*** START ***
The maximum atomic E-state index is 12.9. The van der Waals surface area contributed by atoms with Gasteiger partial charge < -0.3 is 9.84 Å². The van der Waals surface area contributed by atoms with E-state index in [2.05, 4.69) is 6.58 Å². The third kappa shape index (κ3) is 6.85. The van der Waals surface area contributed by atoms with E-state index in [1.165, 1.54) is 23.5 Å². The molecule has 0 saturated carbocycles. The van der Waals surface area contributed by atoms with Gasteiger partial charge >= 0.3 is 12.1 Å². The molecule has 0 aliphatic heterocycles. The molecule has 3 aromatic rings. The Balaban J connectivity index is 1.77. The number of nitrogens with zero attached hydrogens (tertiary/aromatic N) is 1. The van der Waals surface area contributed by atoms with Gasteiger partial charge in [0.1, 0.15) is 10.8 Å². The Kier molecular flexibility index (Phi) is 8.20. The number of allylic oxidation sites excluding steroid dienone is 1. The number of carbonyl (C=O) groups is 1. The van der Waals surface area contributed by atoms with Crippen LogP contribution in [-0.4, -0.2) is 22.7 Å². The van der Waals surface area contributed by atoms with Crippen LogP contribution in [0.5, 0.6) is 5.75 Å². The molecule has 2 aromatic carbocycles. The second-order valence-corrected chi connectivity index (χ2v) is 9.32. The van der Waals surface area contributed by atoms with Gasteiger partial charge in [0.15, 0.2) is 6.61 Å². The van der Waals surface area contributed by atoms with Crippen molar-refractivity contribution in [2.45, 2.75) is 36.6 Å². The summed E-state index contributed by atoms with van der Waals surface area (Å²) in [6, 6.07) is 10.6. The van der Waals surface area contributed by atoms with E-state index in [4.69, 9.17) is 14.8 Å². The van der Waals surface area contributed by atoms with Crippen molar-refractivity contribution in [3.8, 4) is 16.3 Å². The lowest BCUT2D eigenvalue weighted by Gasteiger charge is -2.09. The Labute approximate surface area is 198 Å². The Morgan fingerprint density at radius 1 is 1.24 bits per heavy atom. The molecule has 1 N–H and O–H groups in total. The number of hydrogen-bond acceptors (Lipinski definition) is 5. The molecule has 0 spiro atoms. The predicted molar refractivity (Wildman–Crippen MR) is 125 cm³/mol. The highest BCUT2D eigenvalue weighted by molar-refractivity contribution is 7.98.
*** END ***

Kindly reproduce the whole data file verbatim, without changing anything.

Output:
The maximum atomic E-state index is 12.9. The van der Waals surface area contributed by atoms with Gasteiger partial charge < -0.3 is 9.84 Å². The van der Waals surface area contributed by atoms with E-state index in [2.05, 4.69) is 6.58 Å². The third kappa shape index (κ3) is 6.85. The van der Waals surface area contributed by atoms with E-state index in [1.165, 1.54) is 23.5 Å². The molecule has 0 saturated carbocycles. The van der Waals surface area contributed by atoms with Gasteiger partial charge >= 0.3 is 12.1 Å². The molecule has 0 aliphatic heterocycles. The molecule has 3 aromatic rings. The Balaban J connectivity index is 1.77. The number of nitrogens with zero attached hydrogens (tertiary/aromatic N) is 1. The van der Waals surface area contributed by atoms with Gasteiger partial charge in [0.1, 0.15) is 10.8 Å². The Kier molecular flexibility index (Phi) is 8.20. The number of allylic oxidation sites excluding steroid dienone is 1. The number of carbonyl (C=O) groups is 1. The van der Waals surface area contributed by atoms with Crippen LogP contribution in [-0.4, -0.2) is 22.7 Å². The van der Waals surface area contributed by atoms with Crippen LogP contribution in [0.5, 0.6) is 5.75 Å². The molecule has 2 aromatic carbocycles. The second-order valence-corrected chi connectivity index (χ2v) is 9.32. The van der Waals surface area contributed by atoms with Gasteiger partial charge in [0.15, 0.2) is 6.61 Å². The van der Waals surface area contributed by atoms with Crippen molar-refractivity contribution in [2.45, 2.75) is 36.6 Å². The summed E-state index contributed by atoms with van der Waals surface area (Å²) in [6, 6.07) is 10.6. The van der Waals surface area contributed by atoms with E-state index in [4.69, 9.17) is 14.8 Å². The van der Waals surface area contributed by atoms with Crippen molar-refractivity contribution in [3.8, 4) is 16.3 Å². The lowest BCUT2D eigenvalue weighted by Gasteiger charge is -2.09. The Labute approximate surface area is 198 Å². The Morgan fingerprint density at radius 1 is 1.24 bits per heavy atom. The molecule has 1 N–H and O–H groups in total. The number of hydrogen-bond acceptors (Lipinski definition) is 5. The molecule has 0 spiro atoms. The predicted molar refractivity (Wildman–Crippen MR) is 125 cm³/mol. The highest BCUT2D eigenvalue weighted by molar-refractivity contribution is 7.98.